P. aeruginosa and S. aureus are the primary causes of swimmer’s ear. Other microorganisms such as K. pneumoniae, Escherichia coli, Streptococcus pyogenes, Staphylococcus epidermidis, and Candida species have also been seen in samples of otitis externa.
Garlic (Allium sativum) is a well-known herbal remedy as it has numerous health benefits, including antimicrobial activity. Garlic solutions containing extracts of garlic have been established to be as efficacious as oral amoxicillin in swimmer’s ear.
The antimicrobial action of garlic oil was seen to be promising against P. aeruginosa, Candida, and K. pneumoniae, showing that garlic can be useful in the management of swimmer’s ear. (5)
How to use garlic for swimmer’s ear:
- Grind a few garlic cloves.
- Mix them with 2 tbsp of olive oil.
- Heat the mixture until the garlic turns brown.
- Strain it and let it cool down.
- Put 2–4 drops of this oil in the infected ear.
- Do this at least once every day.
Caution: People with a tear or hole in their eardrum should avoid using garlic oil as a treatment for their ear issues.
5. Use basil juice drops
A study has found that basil oil has antimicrobial properties that can kill bacteria. In this remedy, vapors from basil oil are diffused from the external ear canal into the middle ear to provide an antimicrobial effect on swimmer’s ear.
Treatment with basil oil has been found to improve the condition, leading to faster healing. (6)
How to use basil for swimmer’s ear:
- Extract the juice of 4–5 basil leaves.
- Heat the juice a little till it is lukewarm.
- Put 2–3 drops of basil juice into the infected ear.
- Wait for around 5 minutes.
- Drain the fluid by tilting your head.
How to Prevent Swimmer’s Ear?
To prevent swimmer’s ear, it’s important to avoid getting water or shampoo inside your ear by using earplugs or tilting your head after swimming, as well as treating conditions such as eczema that can increase the risk of infection.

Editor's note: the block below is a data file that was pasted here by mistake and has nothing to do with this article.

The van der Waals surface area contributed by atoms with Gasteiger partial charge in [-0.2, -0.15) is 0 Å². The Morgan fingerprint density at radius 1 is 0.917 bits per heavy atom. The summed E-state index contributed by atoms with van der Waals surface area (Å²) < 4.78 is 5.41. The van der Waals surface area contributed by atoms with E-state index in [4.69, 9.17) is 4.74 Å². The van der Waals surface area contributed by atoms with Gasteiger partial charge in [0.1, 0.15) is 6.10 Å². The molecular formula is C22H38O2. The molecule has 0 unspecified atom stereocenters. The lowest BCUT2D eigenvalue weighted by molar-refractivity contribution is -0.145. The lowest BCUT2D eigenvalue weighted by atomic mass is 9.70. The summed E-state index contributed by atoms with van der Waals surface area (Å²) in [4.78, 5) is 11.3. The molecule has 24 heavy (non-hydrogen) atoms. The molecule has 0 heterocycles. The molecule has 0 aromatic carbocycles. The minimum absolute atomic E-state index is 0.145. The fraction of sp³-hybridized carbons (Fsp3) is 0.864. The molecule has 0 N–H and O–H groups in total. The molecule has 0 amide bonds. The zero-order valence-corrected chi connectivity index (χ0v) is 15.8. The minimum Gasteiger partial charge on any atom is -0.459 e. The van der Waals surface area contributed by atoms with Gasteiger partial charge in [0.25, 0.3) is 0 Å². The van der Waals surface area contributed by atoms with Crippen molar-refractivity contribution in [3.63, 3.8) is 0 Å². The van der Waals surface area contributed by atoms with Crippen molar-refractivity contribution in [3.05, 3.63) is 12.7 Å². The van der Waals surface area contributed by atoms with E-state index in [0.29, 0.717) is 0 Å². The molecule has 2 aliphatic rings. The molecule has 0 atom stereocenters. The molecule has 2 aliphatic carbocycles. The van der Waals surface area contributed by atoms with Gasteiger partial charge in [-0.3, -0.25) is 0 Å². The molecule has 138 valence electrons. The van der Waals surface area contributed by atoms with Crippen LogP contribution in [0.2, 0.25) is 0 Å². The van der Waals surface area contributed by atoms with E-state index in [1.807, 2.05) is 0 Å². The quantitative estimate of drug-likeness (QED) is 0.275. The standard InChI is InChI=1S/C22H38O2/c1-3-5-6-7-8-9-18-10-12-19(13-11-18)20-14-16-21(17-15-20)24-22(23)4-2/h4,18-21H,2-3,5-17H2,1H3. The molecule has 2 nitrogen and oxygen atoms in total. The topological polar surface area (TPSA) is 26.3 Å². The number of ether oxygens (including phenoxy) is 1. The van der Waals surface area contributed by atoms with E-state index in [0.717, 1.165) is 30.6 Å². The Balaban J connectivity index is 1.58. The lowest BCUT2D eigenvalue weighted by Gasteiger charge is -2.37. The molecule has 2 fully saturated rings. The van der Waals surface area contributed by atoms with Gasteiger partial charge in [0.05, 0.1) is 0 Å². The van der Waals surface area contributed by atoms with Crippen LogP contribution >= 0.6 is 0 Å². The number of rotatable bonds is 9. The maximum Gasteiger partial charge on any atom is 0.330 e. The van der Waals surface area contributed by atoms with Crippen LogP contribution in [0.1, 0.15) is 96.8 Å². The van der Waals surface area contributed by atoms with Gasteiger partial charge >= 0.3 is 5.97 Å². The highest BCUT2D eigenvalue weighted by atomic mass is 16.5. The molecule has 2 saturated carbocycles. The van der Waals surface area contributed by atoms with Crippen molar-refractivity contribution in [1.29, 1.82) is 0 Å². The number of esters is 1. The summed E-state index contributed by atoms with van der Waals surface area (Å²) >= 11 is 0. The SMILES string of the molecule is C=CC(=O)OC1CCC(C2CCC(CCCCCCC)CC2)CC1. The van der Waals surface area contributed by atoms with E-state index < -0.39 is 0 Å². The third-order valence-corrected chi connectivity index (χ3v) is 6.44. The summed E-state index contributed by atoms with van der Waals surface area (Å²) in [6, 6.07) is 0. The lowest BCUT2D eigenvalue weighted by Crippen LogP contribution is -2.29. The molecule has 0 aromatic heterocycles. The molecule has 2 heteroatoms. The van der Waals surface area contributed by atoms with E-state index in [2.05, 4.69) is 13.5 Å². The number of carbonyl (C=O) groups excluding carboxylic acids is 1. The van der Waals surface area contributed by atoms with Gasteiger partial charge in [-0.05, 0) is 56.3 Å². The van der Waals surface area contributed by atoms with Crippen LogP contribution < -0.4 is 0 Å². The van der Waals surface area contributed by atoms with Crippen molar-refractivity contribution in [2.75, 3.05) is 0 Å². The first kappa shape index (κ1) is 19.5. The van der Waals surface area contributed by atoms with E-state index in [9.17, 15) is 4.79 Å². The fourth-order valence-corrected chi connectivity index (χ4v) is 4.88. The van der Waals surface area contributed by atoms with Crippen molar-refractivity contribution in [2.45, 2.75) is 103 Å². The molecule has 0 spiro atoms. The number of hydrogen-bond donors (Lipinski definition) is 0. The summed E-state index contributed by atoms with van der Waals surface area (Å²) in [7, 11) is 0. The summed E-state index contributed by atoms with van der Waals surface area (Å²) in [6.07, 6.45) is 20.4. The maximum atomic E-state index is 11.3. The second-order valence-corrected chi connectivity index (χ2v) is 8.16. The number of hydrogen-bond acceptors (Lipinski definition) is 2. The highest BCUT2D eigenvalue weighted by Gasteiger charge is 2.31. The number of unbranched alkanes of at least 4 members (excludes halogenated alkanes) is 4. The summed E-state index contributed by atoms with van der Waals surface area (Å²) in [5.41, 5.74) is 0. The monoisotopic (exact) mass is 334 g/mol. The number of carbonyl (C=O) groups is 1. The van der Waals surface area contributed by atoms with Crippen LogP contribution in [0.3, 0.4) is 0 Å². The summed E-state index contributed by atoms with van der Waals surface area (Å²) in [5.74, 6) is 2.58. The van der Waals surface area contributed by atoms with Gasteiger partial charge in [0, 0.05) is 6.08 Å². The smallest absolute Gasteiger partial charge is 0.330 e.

Additionally, not letting your baby sleep with a feeding bottle and eliminating smoking in the household can help prevent ear infections in infants. Others recommend avoiding cotton swabs because they might affect the cerumen.
Daily prevention with alcohol or acidic drops when performing activities that may cause a swimmer’s ear is vital.
Also, the use of hard earplugs should be bypassed because they can result in trauma. (2)
Most-Asked Questions About Swimmer’s Ear
How do I get swimmer’s ears from swimming?
Swimmer’s ear can occur when moisture or water remains in the ear canal for extended durations, providing a perfect environment for germs to grow and infect the skin. These germs are found in pools and other places you swim.
Can a swimmer’s ear spread from one person to another?
The Centers for Disease Control and Prevention (CDC) verified that swimmer’s ear cannot be spread from one person to another.
Are ear infections caused by bacteria and viruses?
Both bacteria and viruses can cause ear infections.
Does smoking make ear infections worse?
Healthcare professionals do suggest a possible connection between smoking and ear infections.
Is it true that breastfeeding helps with ear infections in babies?
Experts do suggest that antibodies found in breast milk lower the rate of ear infections in babies.
Swimming can lead to an outer ear infection because water usually is left inside the ear canal, which can be a breeding ground for bacteria.
An infection can also occur due to an injury to the ear canal or excessive scratching. In fact, the continuous wearing of headphones or the use of cotton buds can also result in outer ear infections. One such ailment is swimmer’s ear or otitis external.
In mild cases, it can be controlled using home remedies. In severe cases, a doctor’s attention is needed.